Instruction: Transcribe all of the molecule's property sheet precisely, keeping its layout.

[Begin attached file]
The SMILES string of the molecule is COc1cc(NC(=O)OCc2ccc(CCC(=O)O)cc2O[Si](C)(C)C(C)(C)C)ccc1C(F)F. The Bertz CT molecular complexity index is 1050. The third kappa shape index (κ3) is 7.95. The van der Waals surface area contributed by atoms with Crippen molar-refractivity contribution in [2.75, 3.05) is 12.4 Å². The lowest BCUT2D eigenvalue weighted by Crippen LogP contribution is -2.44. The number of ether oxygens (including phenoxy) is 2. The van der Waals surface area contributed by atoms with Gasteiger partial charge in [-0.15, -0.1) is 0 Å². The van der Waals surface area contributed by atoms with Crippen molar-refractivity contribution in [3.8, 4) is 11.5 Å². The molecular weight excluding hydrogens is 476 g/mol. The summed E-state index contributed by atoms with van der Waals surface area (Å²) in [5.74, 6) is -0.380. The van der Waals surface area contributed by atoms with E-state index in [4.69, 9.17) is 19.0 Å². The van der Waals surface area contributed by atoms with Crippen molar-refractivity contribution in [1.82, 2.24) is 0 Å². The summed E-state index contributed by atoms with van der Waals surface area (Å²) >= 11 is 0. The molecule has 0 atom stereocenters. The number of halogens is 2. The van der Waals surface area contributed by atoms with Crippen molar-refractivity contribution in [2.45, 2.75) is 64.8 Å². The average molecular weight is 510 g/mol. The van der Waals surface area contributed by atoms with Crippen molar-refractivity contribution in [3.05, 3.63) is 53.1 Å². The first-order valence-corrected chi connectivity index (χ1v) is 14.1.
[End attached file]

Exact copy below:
The SMILES string of the molecule is COc1cc(NC(=O)OCc2ccc(CCC(=O)O)cc2O[Si](C)(C)C(C)(C)C)ccc1C(F)F. The Bertz CT molecular complexity index is 1050. The third kappa shape index (κ3) is 7.95. The van der Waals surface area contributed by atoms with Crippen molar-refractivity contribution in [2.75, 3.05) is 12.4 Å². The lowest BCUT2D eigenvalue weighted by Crippen LogP contribution is -2.44. The number of ether oxygens (including phenoxy) is 2. The van der Waals surface area contributed by atoms with Gasteiger partial charge in [-0.15, -0.1) is 0 Å². The van der Waals surface area contributed by atoms with Crippen molar-refractivity contribution in [3.8, 4) is 11.5 Å². The molecular weight excluding hydrogens is 476 g/mol. The summed E-state index contributed by atoms with van der Waals surface area (Å²) in [5.74, 6) is -0.380. The van der Waals surface area contributed by atoms with E-state index in [4.69, 9.17) is 19.0 Å². The van der Waals surface area contributed by atoms with Crippen molar-refractivity contribution in [1.82, 2.24) is 0 Å². The summed E-state index contributed by atoms with van der Waals surface area (Å²) >= 11 is 0. The molecule has 0 atom stereocenters. The number of halogens is 2. The van der Waals surface area contributed by atoms with Crippen molar-refractivity contribution in [2.45, 2.75) is 64.8 Å². The average molecular weight is 510 g/mol. The van der Waals surface area contributed by atoms with Crippen molar-refractivity contribution in [3.05, 3.63) is 53.1 Å². The first-order valence-corrected chi connectivity index (χ1v) is 14.1.